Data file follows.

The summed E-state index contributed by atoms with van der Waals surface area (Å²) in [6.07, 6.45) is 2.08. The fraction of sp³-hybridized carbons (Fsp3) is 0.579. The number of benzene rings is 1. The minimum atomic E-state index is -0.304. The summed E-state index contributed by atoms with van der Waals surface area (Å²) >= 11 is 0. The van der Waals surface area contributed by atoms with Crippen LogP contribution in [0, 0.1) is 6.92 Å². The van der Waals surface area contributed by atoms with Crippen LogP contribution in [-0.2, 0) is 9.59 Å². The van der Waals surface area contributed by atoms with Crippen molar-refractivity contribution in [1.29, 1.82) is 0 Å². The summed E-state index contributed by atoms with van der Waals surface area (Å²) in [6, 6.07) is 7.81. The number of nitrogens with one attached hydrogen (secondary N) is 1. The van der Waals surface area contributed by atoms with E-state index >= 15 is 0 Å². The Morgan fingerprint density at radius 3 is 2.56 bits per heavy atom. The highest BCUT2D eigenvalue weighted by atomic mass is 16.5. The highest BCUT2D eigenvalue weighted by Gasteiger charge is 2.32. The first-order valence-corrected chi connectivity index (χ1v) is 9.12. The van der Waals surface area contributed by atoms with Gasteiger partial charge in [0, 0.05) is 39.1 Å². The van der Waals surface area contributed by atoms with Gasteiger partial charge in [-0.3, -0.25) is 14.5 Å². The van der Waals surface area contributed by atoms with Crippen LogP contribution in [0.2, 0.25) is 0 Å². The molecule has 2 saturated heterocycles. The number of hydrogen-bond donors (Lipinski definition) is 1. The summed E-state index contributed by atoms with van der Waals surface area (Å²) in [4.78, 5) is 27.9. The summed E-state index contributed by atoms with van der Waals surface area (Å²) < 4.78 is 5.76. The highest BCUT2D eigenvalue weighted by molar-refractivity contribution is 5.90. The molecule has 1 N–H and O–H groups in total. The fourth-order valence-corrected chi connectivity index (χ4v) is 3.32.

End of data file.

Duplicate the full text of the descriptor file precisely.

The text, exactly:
The summed E-state index contributed by atoms with van der Waals surface area (Å²) in [6.07, 6.45) is 2.08. The fraction of sp³-hybridized carbons (Fsp3) is 0.579. The number of benzene rings is 1. The minimum atomic E-state index is -0.304. The summed E-state index contributed by atoms with van der Waals surface area (Å²) >= 11 is 0. The van der Waals surface area contributed by atoms with Crippen LogP contribution in [0, 0.1) is 6.92 Å². The van der Waals surface area contributed by atoms with Crippen LogP contribution in [-0.2, 0) is 9.59 Å². The van der Waals surface area contributed by atoms with Crippen molar-refractivity contribution in [1.29, 1.82) is 0 Å². The summed E-state index contributed by atoms with van der Waals surface area (Å²) in [6, 6.07) is 7.81. The number of nitrogens with one attached hydrogen (secondary N) is 1. The van der Waals surface area contributed by atoms with E-state index >= 15 is 0 Å². The Morgan fingerprint density at radius 3 is 2.56 bits per heavy atom. The highest BCUT2D eigenvalue weighted by atomic mass is 16.5. The highest BCUT2D eigenvalue weighted by Gasteiger charge is 2.32. The first-order valence-corrected chi connectivity index (χ1v) is 9.12. The van der Waals surface area contributed by atoms with Gasteiger partial charge in [0, 0.05) is 39.1 Å². The van der Waals surface area contributed by atoms with Gasteiger partial charge in [-0.3, -0.25) is 14.5 Å². The van der Waals surface area contributed by atoms with Crippen LogP contribution in [0.2, 0.25) is 0 Å². The molecule has 2 saturated heterocycles. The number of hydrogen-bond donors (Lipinski definition) is 1. The summed E-state index contributed by atoms with van der Waals surface area (Å²) in [4.78, 5) is 27.9. The summed E-state index contributed by atoms with van der Waals surface area (Å²) < 4.78 is 5.76. The highest BCUT2D eigenvalue weighted by molar-refractivity contribution is 5.90. The molecule has 1 N–H and O–H groups in total. The fourth-order valence-corrected chi connectivity index (χ4v) is 3.32.